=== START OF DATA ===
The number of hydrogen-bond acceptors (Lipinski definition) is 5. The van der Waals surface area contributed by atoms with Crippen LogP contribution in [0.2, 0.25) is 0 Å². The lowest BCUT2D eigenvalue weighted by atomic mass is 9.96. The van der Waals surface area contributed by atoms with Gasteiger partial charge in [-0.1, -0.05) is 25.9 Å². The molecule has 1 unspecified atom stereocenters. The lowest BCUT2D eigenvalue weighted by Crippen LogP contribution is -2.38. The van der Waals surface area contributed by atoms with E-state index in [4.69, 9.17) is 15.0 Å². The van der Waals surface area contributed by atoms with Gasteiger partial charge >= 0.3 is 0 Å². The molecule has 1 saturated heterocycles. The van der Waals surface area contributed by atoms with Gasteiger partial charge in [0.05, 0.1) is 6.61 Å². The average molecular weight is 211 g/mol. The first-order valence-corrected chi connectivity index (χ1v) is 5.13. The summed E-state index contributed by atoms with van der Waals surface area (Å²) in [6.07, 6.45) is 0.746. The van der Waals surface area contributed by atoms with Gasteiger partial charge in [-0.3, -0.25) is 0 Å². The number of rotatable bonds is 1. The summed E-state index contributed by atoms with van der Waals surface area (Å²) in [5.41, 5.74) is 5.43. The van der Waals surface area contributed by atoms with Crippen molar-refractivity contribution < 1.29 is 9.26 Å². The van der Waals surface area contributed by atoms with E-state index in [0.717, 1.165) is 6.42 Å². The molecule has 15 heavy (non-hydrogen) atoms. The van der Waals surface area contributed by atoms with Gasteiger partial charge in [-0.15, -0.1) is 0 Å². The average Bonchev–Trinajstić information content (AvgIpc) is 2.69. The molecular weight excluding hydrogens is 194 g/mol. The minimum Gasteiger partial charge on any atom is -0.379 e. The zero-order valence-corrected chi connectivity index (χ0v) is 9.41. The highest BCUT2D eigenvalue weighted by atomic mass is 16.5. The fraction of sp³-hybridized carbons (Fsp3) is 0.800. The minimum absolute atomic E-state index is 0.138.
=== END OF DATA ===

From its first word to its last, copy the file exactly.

The number of hydrogen-bond acceptors (Lipinski definition) is 5. The van der Waals surface area contributed by atoms with Crippen LogP contribution in [0.2, 0.25) is 0 Å². The lowest BCUT2D eigenvalue weighted by atomic mass is 9.96. The van der Waals surface area contributed by atoms with Gasteiger partial charge in [-0.1, -0.05) is 25.9 Å². The molecule has 1 unspecified atom stereocenters. The lowest BCUT2D eigenvalue weighted by Crippen LogP contribution is -2.38. The van der Waals surface area contributed by atoms with E-state index in [4.69, 9.17) is 15.0 Å². The van der Waals surface area contributed by atoms with Gasteiger partial charge >= 0.3 is 0 Å². The molecule has 1 saturated heterocycles. The van der Waals surface area contributed by atoms with Gasteiger partial charge in [0.05, 0.1) is 6.61 Å². The average molecular weight is 211 g/mol. The first-order valence-corrected chi connectivity index (χ1v) is 5.13. The summed E-state index contributed by atoms with van der Waals surface area (Å²) in [6.07, 6.45) is 0.746. The van der Waals surface area contributed by atoms with Gasteiger partial charge in [-0.3, -0.25) is 0 Å². The number of rotatable bonds is 1. The summed E-state index contributed by atoms with van der Waals surface area (Å²) in [5.41, 5.74) is 5.43. The van der Waals surface area contributed by atoms with Crippen molar-refractivity contribution < 1.29 is 9.26 Å². The van der Waals surface area contributed by atoms with E-state index in [0.717, 1.165) is 6.42 Å². The molecule has 15 heavy (non-hydrogen) atoms. The van der Waals surface area contributed by atoms with Gasteiger partial charge in [-0.15, -0.1) is 0 Å². The average Bonchev–Trinajstić information content (AvgIpc) is 2.69. The molecular weight excluding hydrogens is 194 g/mol. The minimum Gasteiger partial charge on any atom is -0.379 e. The zero-order valence-corrected chi connectivity index (χ0v) is 9.41. The highest BCUT2D eigenvalue weighted by atomic mass is 16.5. The fraction of sp³-hybridized carbons (Fsp3) is 0.800. The minimum absolute atomic E-state index is 0.138.